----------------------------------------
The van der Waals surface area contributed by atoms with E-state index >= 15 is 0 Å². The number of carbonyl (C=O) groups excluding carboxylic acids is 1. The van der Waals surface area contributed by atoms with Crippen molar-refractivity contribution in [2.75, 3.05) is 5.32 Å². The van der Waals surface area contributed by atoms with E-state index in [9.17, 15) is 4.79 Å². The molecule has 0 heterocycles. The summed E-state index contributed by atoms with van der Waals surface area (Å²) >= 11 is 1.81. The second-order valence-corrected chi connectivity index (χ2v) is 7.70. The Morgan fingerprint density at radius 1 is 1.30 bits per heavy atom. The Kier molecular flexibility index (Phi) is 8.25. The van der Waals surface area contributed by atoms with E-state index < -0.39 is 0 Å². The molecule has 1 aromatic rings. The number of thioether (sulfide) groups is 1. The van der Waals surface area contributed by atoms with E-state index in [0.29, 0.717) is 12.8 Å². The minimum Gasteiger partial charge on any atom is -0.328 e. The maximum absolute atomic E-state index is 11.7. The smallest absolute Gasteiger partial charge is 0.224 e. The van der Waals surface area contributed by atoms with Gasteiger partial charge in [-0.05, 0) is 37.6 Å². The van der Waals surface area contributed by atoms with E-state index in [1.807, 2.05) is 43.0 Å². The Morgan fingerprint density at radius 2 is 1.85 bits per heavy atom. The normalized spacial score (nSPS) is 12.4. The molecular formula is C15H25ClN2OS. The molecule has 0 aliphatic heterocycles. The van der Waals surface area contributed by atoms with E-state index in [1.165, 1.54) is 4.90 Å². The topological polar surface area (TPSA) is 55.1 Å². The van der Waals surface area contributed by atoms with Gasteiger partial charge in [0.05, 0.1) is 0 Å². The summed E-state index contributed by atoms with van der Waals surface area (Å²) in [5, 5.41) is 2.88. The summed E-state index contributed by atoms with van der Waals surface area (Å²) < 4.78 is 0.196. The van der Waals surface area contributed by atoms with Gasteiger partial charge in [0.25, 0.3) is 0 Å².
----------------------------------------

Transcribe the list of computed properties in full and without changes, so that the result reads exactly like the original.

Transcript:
The van der Waals surface area contributed by atoms with E-state index >= 15 is 0 Å². The number of carbonyl (C=O) groups excluding carboxylic acids is 1. The van der Waals surface area contributed by atoms with Crippen molar-refractivity contribution in [2.75, 3.05) is 5.32 Å². The van der Waals surface area contributed by atoms with E-state index in [9.17, 15) is 4.79 Å². The molecule has 0 heterocycles. The summed E-state index contributed by atoms with van der Waals surface area (Å²) >= 11 is 1.81. The second-order valence-corrected chi connectivity index (χ2v) is 7.70. The Morgan fingerprint density at radius 1 is 1.30 bits per heavy atom. The Kier molecular flexibility index (Phi) is 8.25. The van der Waals surface area contributed by atoms with E-state index < -0.39 is 0 Å². The molecule has 1 aromatic rings. The number of thioether (sulfide) groups is 1. The van der Waals surface area contributed by atoms with E-state index in [0.29, 0.717) is 12.8 Å². The minimum Gasteiger partial charge on any atom is -0.328 e. The maximum absolute atomic E-state index is 11.7. The smallest absolute Gasteiger partial charge is 0.224 e. The van der Waals surface area contributed by atoms with Gasteiger partial charge in [-0.05, 0) is 37.6 Å². The van der Waals surface area contributed by atoms with E-state index in [1.807, 2.05) is 43.0 Å². The Morgan fingerprint density at radius 2 is 1.85 bits per heavy atom. The normalized spacial score (nSPS) is 12.4. The molecular formula is C15H25ClN2OS. The molecule has 0 aliphatic heterocycles. The van der Waals surface area contributed by atoms with E-state index in [1.165, 1.54) is 4.90 Å². The topological polar surface area (TPSA) is 55.1 Å². The van der Waals surface area contributed by atoms with Gasteiger partial charge in [0.05, 0.1) is 0 Å². The summed E-state index contributed by atoms with van der Waals surface area (Å²) in [5, 5.41) is 2.88. The summed E-state index contributed by atoms with van der Waals surface area (Å²) < 4.78 is 0.196. The van der Waals surface area contributed by atoms with Gasteiger partial charge in [0.25, 0.3) is 0 Å².